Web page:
The Saskatoon Police Service Forensic Identification Section is mandated to capture and preserve evidence required for a criminal investigation. Such evidence may include fingerprints, photographs, scene diagrams and measurements and any exhibit item that may provide DNA from blood, hair or buccal (saliva) samples.
Evidence is tested in a variety of ways including UV light sources, cyanoacrylate (CA) fuming chambers, specific computer programs and a variety of other chemical and powder processes.
Exhibits requiring more detailed examination - such as DNA extraction - are forwarded for specific testing to one of the many Forensic Crime Labs throughout Canada. This kind of work is frequently seen on any of the popular CSI type shows. DNA testing is done at provincial labs. Firearms analysis and gun shot residue testing, toxicology and biological tests are also done at these labs.
Trained Identification members are also responsible for photographing injury victims, fingerprinting and photographing arrested persons pursuant to the 'Identification of Criminals Act', taking court-ordered DNA samples, verifying the identities of persons of interest, attending autopsies and testifying in court.
In 2011, there were 8,000 persons fingerprinted for criminal matters, security checks or immigration purposes and members investigated a total of 2,650 files.
The Polygraph Unit
The Polygraph Unit is responsible for conducting forensic polygraph examinations (criminal), pre-employment examinations, and assisting members in the area of interviewing. There is currently one member assigned to the unit. The training to become a polygraphist is extensive and only offered at the Canadian Police College. The Polygraph course is the longest course offered at the Canadian Police College.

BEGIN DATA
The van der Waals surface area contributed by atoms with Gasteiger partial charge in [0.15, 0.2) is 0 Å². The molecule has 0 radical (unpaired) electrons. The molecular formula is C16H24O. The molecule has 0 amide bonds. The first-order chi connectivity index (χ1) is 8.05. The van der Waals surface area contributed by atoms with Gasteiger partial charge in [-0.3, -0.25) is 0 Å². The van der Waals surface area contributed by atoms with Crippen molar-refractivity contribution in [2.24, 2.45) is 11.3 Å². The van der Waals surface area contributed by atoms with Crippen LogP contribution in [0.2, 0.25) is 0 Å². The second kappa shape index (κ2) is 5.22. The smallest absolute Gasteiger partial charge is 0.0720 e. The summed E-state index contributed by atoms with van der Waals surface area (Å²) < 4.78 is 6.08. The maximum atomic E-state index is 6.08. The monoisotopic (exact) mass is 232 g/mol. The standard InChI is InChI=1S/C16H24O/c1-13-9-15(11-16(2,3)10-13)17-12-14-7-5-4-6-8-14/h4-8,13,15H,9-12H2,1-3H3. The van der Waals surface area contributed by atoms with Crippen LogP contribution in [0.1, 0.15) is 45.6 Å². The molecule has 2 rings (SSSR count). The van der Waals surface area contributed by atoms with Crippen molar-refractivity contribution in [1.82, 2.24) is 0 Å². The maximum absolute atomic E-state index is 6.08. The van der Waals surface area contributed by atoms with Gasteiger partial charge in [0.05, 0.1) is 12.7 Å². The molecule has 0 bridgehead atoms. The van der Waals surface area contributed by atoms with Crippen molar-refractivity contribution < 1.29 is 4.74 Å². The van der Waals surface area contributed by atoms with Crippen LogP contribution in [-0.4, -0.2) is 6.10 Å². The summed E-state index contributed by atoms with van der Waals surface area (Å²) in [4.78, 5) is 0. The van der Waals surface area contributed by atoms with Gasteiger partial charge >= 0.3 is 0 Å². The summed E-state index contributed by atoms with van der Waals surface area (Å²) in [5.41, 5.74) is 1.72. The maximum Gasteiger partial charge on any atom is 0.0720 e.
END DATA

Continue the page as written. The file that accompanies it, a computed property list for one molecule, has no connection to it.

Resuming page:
Part of the selection process for new recruits is a pre-employment polygraph which is conducted prior to the final selection interview. Our polygraphists' workload is divided between Investigations and Human Resources. A Forensic Test will take 2-3 hours and a Pre-Employment test will take 3-5 hours.
Criminal Record Check
People require a Criminal Record Check for a number of reasons such as employment, fostering, volunteer or coaching positions, taxi licenses and Immigration or Pardon applications.
Persons must apply in person with valid photo ID. The name and DOB are checked against a variety of databases in order to verify whether or not there is a criminal record in existence in Canada. Upon proof of identity, using fingerprints if necessary, a letter is provided which details any such record.
There is no mandated length of time that determines whether or not a Criminal Record Check is still valid. It is up to each employer/agency as to if or when a new Criminal Record Check is needed. In 2011 there were over 21,000 Criminal Record Checks completed.
This office is also responsible for preparing summary letters of investigative files for insurance companies etc.
How to Apply for a Criminal Occurrence Security Check